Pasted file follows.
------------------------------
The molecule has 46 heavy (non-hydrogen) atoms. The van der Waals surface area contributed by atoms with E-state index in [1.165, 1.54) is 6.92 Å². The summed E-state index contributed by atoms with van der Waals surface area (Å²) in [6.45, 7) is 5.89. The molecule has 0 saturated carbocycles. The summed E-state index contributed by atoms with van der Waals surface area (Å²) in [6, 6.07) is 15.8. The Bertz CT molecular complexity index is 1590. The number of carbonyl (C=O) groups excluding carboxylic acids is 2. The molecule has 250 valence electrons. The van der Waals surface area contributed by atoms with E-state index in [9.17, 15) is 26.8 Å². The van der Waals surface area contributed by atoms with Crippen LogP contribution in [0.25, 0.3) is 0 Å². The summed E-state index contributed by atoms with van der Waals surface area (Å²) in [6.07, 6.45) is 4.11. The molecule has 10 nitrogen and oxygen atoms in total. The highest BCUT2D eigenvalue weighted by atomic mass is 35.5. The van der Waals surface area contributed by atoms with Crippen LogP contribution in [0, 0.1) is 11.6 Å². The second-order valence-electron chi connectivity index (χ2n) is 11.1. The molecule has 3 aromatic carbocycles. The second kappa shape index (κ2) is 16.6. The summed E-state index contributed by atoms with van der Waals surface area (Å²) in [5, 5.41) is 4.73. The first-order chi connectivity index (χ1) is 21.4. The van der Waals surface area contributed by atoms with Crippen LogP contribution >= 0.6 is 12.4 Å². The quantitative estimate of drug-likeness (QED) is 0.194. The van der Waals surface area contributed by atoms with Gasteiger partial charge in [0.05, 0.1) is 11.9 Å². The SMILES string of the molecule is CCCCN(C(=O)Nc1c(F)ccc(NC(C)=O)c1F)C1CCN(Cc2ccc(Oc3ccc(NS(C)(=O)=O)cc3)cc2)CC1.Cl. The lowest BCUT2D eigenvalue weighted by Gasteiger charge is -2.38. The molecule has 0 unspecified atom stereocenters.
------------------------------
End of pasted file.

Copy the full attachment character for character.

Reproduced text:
The molecule has 46 heavy (non-hydrogen) atoms. The van der Waals surface area contributed by atoms with E-state index in [1.165, 1.54) is 6.92 Å². The summed E-state index contributed by atoms with van der Waals surface area (Å²) in [6.45, 7) is 5.89. The molecule has 0 saturated carbocycles. The summed E-state index contributed by atoms with van der Waals surface area (Å²) in [6, 6.07) is 15.8. The Bertz CT molecular complexity index is 1590. The number of carbonyl (C=O) groups excluding carboxylic acids is 2. The molecule has 250 valence electrons. The van der Waals surface area contributed by atoms with E-state index in [9.17, 15) is 26.8 Å². The van der Waals surface area contributed by atoms with Crippen LogP contribution in [0.25, 0.3) is 0 Å². The summed E-state index contributed by atoms with van der Waals surface area (Å²) in [6.07, 6.45) is 4.11. The molecule has 10 nitrogen and oxygen atoms in total. The highest BCUT2D eigenvalue weighted by atomic mass is 35.5. The van der Waals surface area contributed by atoms with Crippen LogP contribution in [0, 0.1) is 11.6 Å². The second-order valence-electron chi connectivity index (χ2n) is 11.1. The molecule has 3 aromatic carbocycles. The second kappa shape index (κ2) is 16.6. The summed E-state index contributed by atoms with van der Waals surface area (Å²) in [5, 5.41) is 4.73. The first-order chi connectivity index (χ1) is 21.4. The van der Waals surface area contributed by atoms with Crippen LogP contribution >= 0.6 is 12.4 Å². The quantitative estimate of drug-likeness (QED) is 0.194. The van der Waals surface area contributed by atoms with Gasteiger partial charge in [0.05, 0.1) is 11.9 Å². The SMILES string of the molecule is CCCCN(C(=O)Nc1c(F)ccc(NC(C)=O)c1F)C1CCN(Cc2ccc(Oc3ccc(NS(C)(=O)=O)cc3)cc2)CC1.Cl. The lowest BCUT2D eigenvalue weighted by Gasteiger charge is -2.38. The molecule has 0 unspecified atom stereocenters.